Stengel writes of his interaction with Mandela about the impact of prison on the person, on the leader, he became:

“Many times I asked him, how is the man who emerged in prison in 1990 different from the man who went into prison in 1964? He kind of hated that question. But finally, out of frustration, he said to me, ‘I came out mature.’ In a way, that is such a key line. Prison was his great teacher. Prison was kind of a crucible for him. It taught him the long view. The young man who went into prison, in his mid-40s, was a passionate, tempestuous “rabble-rouser,” as he called himself. He was much more of a firebrand. Prison changed him. In some ways, what Mandela’s Way is about is learning those things that he learned in prison at a fraction of the cost that he had to pay.”

The definition of magnanimity captures so much of what we look for in our leaders — loftiness of spirit enabling one to bear trouble calmly, to disdain meanness and pettiness, and to display a noble generosity. According to Mandela, this quality helped him be more controlled, self-disciplined, more measured and to take the long view of what he needed to accomplish. What comes immediately to mind is Mandela’s brilliant and unique venture to unite the apartheid-torn land by enlisting the Afrikaner’s national rugby team on a mission to win the 1995 Rugby World Cup. That required a truly magnanimous leader.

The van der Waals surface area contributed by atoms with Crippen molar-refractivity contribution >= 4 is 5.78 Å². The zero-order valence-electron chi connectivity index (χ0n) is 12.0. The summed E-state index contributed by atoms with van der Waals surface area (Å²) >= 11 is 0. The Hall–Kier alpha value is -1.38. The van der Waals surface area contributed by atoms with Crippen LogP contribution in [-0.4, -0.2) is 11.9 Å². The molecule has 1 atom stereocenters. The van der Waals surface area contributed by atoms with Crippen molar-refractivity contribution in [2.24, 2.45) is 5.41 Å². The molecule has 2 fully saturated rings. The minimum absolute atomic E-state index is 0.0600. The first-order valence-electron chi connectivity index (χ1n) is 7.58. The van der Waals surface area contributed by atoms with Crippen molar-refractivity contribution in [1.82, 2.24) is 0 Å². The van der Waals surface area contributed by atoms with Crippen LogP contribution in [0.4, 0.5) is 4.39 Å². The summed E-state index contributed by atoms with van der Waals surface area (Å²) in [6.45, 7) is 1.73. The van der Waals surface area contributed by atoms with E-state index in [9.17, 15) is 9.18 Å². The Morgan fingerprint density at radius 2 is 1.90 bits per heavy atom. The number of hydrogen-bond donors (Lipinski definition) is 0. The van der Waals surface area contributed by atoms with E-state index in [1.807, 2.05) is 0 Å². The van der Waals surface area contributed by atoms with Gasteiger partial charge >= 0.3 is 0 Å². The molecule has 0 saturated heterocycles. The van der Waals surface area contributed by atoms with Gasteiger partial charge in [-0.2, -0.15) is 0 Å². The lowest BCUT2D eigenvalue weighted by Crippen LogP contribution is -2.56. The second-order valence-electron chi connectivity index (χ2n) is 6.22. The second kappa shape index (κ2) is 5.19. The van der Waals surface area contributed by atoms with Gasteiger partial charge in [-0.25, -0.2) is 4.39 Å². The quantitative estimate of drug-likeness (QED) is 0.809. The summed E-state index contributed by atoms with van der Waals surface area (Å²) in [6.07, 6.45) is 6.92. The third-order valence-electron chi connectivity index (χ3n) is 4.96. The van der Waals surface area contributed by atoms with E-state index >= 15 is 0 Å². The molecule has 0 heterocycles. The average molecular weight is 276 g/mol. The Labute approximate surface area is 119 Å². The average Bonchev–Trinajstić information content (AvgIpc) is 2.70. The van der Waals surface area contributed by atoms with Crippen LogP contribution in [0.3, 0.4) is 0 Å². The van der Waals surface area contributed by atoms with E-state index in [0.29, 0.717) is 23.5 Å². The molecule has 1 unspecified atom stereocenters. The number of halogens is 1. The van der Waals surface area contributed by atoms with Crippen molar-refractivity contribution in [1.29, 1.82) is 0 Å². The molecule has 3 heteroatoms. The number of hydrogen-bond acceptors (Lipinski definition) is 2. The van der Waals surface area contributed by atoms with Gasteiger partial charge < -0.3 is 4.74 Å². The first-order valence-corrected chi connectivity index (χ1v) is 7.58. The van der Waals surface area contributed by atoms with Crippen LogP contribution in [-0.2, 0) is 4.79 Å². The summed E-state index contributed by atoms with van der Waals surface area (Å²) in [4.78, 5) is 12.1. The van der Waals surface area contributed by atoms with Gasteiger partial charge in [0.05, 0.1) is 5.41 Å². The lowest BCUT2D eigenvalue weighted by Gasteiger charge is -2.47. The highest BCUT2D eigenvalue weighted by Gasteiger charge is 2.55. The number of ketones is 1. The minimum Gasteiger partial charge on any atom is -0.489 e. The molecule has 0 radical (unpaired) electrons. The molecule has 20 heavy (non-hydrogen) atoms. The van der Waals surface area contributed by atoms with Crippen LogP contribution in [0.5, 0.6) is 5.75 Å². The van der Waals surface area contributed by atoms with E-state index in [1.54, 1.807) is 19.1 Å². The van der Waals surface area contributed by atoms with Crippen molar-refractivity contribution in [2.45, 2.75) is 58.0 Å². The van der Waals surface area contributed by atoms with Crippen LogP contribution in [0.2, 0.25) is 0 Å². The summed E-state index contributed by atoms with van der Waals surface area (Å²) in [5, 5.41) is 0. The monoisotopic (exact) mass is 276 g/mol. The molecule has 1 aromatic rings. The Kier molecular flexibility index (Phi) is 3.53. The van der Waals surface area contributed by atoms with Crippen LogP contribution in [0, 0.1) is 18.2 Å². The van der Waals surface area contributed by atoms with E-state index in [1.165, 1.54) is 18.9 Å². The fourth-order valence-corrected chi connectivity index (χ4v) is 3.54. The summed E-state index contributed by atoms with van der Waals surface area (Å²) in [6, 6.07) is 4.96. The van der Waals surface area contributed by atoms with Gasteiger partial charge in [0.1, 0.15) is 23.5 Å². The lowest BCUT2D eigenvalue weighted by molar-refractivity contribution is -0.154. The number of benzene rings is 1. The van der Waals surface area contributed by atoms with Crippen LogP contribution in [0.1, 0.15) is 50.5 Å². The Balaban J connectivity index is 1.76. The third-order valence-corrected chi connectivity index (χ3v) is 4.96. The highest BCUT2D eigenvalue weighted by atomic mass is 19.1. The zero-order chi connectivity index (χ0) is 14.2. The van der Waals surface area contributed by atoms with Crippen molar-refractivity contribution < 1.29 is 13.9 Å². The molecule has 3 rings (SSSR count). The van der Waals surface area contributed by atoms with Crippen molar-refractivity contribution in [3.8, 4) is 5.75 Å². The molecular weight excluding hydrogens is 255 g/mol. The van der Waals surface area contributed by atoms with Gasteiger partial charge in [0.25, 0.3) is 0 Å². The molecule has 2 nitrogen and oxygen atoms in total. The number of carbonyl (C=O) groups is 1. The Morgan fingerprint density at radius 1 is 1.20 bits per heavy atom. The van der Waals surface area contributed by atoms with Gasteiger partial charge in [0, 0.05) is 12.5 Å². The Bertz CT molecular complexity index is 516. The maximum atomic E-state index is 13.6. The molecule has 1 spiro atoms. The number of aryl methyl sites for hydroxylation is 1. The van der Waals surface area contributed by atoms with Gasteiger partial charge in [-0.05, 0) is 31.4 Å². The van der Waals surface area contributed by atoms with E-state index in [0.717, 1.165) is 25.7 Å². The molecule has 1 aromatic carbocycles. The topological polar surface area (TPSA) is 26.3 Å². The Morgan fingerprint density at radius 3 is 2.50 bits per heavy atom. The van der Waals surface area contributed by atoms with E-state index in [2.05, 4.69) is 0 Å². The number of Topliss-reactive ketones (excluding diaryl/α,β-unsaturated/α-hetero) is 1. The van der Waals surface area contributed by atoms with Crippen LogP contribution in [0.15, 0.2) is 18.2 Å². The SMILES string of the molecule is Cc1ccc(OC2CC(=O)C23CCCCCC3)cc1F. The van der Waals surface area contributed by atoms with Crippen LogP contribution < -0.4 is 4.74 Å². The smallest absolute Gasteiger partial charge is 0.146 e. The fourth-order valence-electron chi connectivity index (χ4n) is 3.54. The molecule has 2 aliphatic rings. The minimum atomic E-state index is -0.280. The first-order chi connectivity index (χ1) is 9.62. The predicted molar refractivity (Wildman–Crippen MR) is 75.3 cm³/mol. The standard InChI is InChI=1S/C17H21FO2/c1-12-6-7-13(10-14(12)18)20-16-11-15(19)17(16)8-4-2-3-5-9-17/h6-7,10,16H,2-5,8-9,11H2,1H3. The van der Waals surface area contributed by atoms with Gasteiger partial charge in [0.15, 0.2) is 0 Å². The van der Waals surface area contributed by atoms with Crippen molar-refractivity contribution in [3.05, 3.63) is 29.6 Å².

Similarly empathy, a quality most often cited of strong leaders, is demonstrated so often and so frequently that it’s hard to chose what best captures Mandela’s ability to reach out and “address the hearts” of his friends and enemies. One example Stengel notes is how Mandela learned the Afrikaner’s Dutch dialect and let them keep their national anthem. His leadership was based on the strength of what he believed in – uniting South Africa.